Setting Strategic Direction

As I began working on this first Coaching Tip of 2014, I was thinking about all that normally happens in our ministries during the Spring semester. I thought about a checklist of sorts. Those seem to help some folks, but not everyone.

Then someone sent me a blog post from Great Leaders Serve by Mark Miller.

He suggested that creating a diverse talent pool will enhance our leadership impact and offered four ideas to consider.

  • Set the strategy. Leaders set strategic direction…
  • Cast a wide net. How widely do you recruit?…
  • Keep score. What gets measured, gets done…
  • Don’t lower your standards. Rather, I would suggest you raise them…

While he had a specific focus, his four point outline was just what I was thinking.

So let me suggest some easy steps in each of those four areas.

  • Set the strategy. Read and discuss as a team Stages of Movement Building: Four Aims. Consider where you currently are and what your next contexts might be.
  • Cast a wide net. Sow broadly. I think it is important to sow both on our existing campus or context and in new ones. But the sowing will look differently from context to context.
    • Do you have a way of gathering lots of contacts in your initial context? When I was on campus, we would conduct surveys at the beginning of the semester. But we also planned that our first weekly meeting of each month was evangelistic. That way students were in the habit of bringing their nonChristian friends. Rick James offers some great outlines and suggestions for having evangelistic weekly meetings.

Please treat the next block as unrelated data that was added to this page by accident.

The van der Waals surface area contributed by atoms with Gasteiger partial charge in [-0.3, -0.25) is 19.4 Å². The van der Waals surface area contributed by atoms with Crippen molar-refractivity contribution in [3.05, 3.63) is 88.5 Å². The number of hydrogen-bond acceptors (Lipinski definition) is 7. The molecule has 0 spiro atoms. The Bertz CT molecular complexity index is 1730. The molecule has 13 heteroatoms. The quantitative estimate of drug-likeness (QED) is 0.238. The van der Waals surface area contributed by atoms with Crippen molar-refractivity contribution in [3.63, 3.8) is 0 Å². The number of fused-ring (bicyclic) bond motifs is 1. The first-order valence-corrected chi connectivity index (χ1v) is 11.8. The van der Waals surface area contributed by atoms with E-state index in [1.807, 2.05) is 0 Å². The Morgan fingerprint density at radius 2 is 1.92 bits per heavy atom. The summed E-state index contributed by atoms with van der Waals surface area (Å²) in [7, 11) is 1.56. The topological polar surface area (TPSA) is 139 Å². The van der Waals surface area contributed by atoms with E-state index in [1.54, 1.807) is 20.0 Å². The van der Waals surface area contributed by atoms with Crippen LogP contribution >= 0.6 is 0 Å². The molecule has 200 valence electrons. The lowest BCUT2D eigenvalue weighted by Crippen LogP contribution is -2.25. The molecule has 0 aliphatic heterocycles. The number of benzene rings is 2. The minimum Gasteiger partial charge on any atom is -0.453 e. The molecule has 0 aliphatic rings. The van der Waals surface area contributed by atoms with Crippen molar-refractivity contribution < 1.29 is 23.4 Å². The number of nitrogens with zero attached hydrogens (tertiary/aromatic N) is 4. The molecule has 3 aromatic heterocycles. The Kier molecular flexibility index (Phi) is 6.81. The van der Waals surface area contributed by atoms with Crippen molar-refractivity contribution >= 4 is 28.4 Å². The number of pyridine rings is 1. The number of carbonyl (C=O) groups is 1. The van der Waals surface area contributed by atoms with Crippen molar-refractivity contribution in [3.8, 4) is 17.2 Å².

• In new contexts, you are looking for mature believers who have or can embody our DNA. You multiply yourself when you set someone loose on their own campus who owns evangelism and discipleship. Defining our Cause helps articulate our DNA to those you meet.
  • Keep score. I like to say, “People do what you inspect, not what you expect.” Miller is exactly right in saying what gets measured, gets done. Consider when you will put into your schedule those things you want to accomplish that are not being asked for in our success criteria.
  • Don’t lower your standards. A long time ago, Howard Hendricks said, “If you aim at nothing, you will hit it every time.” In previous tips, I have talked about the Learning Loop for Goal Setting and Updating. Teams find this useful as they think though and evaluate their goals.

Someone once said, “The best way to predict your future is to create it.” Let us trust God for exciting breakthroughs this year.


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